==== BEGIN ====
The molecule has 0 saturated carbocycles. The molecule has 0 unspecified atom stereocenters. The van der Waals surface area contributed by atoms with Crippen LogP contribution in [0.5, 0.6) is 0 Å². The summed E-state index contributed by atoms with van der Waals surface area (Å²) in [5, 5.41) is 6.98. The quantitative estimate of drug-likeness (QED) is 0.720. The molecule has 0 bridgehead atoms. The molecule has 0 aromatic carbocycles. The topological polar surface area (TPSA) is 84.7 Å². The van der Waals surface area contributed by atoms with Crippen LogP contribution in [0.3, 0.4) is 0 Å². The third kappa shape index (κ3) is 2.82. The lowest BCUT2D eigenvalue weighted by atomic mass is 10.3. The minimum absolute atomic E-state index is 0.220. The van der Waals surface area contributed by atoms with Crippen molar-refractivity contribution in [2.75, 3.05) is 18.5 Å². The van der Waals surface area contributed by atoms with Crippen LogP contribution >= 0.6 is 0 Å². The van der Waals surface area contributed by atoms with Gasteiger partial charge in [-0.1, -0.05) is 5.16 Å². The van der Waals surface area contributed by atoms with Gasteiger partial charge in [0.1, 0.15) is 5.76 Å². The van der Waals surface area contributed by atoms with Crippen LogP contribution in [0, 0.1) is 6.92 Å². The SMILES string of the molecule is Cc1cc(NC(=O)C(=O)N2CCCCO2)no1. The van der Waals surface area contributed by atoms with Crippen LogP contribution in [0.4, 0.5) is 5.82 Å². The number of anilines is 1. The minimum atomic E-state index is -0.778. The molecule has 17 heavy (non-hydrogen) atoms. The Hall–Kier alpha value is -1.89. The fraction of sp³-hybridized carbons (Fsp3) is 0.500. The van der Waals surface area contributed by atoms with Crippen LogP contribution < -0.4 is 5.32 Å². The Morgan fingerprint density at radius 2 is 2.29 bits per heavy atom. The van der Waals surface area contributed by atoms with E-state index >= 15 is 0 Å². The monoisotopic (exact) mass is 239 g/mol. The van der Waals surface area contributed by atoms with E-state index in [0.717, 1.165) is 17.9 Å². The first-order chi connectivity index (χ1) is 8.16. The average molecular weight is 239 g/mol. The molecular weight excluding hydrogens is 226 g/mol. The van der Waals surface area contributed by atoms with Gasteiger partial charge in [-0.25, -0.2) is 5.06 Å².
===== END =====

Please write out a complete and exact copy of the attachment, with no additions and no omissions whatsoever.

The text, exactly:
The molecule has 0 saturated carbocycles. The molecule has 0 unspecified atom stereocenters. The van der Waals surface area contributed by atoms with Crippen LogP contribution in [0.5, 0.6) is 0 Å². The summed E-state index contributed by atoms with van der Waals surface area (Å²) in [5, 5.41) is 6.98. The quantitative estimate of drug-likeness (QED) is 0.720. The molecule has 0 bridgehead atoms. The molecule has 0 aromatic carbocycles. The topological polar surface area (TPSA) is 84.7 Å². The van der Waals surface area contributed by atoms with Crippen LogP contribution in [0.3, 0.4) is 0 Å². The third kappa shape index (κ3) is 2.82. The lowest BCUT2D eigenvalue weighted by atomic mass is 10.3. The minimum absolute atomic E-state index is 0.220. The van der Waals surface area contributed by atoms with Crippen molar-refractivity contribution in [2.75, 3.05) is 18.5 Å². The van der Waals surface area contributed by atoms with Crippen LogP contribution >= 0.6 is 0 Å². The van der Waals surface area contributed by atoms with Gasteiger partial charge in [-0.1, -0.05) is 5.16 Å². The van der Waals surface area contributed by atoms with Gasteiger partial charge in [0.1, 0.15) is 5.76 Å². The van der Waals surface area contributed by atoms with Crippen LogP contribution in [0, 0.1) is 6.92 Å². The SMILES string of the molecule is Cc1cc(NC(=O)C(=O)N2CCCCO2)no1. The van der Waals surface area contributed by atoms with Crippen LogP contribution in [0.4, 0.5) is 5.82 Å². The number of anilines is 1. The minimum atomic E-state index is -0.778. The molecule has 17 heavy (non-hydrogen) atoms. The Hall–Kier alpha value is -1.89. The fraction of sp³-hybridized carbons (Fsp3) is 0.500. The van der Waals surface area contributed by atoms with Crippen LogP contribution < -0.4 is 5.32 Å². The Morgan fingerprint density at radius 2 is 2.29 bits per heavy atom. The van der Waals surface area contributed by atoms with E-state index >= 15 is 0 Å². The monoisotopic (exact) mass is 239 g/mol. The van der Waals surface area contributed by atoms with E-state index in [0.717, 1.165) is 17.9 Å². The first-order chi connectivity index (χ1) is 8.16. The average molecular weight is 239 g/mol. The molecular weight excluding hydrogens is 226 g/mol. The van der Waals surface area contributed by atoms with Gasteiger partial charge in [-0.25, -0.2) is 5.06 Å².